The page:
Experimental Approach to the Problem

This study adopted a counterbalanced, fully controlled research design with randomly allocated training interventions and pre-post assessments. The training interventions (exercise progression and weekly load) adopted in this study reflected what is usually implemented by soccer coaches and fitness trainers during the competitive season before major competitions or tournaments. This research strategy was used to promote the ecological validity of the possible outcome of this investigation (30). Currently, 2 main speed and power training philosophies are popular in modern soccer, which in this study will be referred to as CONTRAST and SPRINT methods. The rationale of the CONTRAST method in soccer is based on the assumption that alternating heavy-light resistance with soccer-specific drills, speed, and power development is superior to SPRINT training (6,35). With SPRINT training we considered the direct training (i.e., use of line short sprints) of short-term acceleration ability in soccer players. The rationale for this training strategy is based on recent studies that showed that elite soccer players should be trained mainly over the most frequent match-sprint distances such as 10 to 30 m (10,24,25). Protocols of the training interventions are shown in Table 1.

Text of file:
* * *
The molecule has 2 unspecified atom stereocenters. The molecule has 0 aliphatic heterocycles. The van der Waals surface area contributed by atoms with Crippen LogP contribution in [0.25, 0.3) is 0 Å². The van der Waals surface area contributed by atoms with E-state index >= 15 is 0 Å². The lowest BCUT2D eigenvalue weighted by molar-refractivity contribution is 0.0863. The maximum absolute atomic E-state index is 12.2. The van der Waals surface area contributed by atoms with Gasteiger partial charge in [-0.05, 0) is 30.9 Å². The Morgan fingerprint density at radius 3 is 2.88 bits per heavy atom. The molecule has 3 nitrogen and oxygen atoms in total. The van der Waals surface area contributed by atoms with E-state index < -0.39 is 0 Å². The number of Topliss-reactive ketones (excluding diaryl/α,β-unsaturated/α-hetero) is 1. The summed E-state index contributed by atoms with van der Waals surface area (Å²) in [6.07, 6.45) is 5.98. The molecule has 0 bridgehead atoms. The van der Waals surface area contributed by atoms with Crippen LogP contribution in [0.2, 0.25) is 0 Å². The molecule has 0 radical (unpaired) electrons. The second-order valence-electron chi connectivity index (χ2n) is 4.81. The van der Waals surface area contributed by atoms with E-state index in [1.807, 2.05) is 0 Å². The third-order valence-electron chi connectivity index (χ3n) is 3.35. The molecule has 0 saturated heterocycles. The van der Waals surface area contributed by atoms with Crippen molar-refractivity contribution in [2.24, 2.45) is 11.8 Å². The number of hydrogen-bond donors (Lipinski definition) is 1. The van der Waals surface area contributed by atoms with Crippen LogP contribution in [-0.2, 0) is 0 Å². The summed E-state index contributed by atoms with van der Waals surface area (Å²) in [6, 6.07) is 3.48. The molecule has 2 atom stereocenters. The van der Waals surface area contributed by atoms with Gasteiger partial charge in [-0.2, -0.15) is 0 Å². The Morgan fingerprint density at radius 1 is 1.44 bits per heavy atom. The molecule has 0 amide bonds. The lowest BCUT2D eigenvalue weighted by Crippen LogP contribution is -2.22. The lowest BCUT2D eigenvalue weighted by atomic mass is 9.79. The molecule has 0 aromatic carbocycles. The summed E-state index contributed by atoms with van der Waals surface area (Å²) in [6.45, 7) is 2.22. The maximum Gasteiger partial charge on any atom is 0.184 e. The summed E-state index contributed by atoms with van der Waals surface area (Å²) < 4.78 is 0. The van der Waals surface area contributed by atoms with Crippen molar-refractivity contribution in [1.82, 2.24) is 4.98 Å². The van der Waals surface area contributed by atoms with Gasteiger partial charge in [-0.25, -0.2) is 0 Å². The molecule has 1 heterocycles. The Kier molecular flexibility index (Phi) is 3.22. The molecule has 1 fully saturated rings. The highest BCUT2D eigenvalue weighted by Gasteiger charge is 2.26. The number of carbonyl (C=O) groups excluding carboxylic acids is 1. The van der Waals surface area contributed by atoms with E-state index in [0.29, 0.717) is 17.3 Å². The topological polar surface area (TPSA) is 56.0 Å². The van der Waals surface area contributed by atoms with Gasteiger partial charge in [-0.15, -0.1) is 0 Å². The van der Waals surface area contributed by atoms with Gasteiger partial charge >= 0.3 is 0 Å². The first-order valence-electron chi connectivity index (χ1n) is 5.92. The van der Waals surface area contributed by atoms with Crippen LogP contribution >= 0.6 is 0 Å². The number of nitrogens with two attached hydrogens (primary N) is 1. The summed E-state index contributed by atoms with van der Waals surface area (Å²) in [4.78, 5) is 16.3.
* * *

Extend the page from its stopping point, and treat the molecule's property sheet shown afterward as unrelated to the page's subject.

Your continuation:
Table 1
Table 1:
Training interventions.

The effects of the training interventions were assessed using a number of field tests that have been previously reported as relevant to soccer (1,15,16,19,20,23,33,34). The experimental procedures took place during the second half of the competitive season after 7 months of uninterrupted training. All subjects were familiar with the experimental procedures. All testing sessions were carried out 3 days after the latest competition match at the same time of the day and under the same experimental conditions. Only 1 player was tested at a time, and each player was instructed, and verbally encouraged, to give a maximal effort for each performance test. Performance testing was initiated after a standardized 15-minute warm-up, including low-intensity forward, sideways, and backward running; several acceleration runs; and jumping at a progressively increased intensity.

Following the initial baseline testing session, players were randomly assigned to either a CONTRAST (n = 10) or SPRINT (n = 10) group. Groups were matched for physical characteristics and performance at the different tests. The training intervention consisted of 6 training sessions over 7 weeks, targeting the improvement of the players' speed and power. The training interventions were initiated the day after the baseline testing session and ended 1 week before the second performance testing session.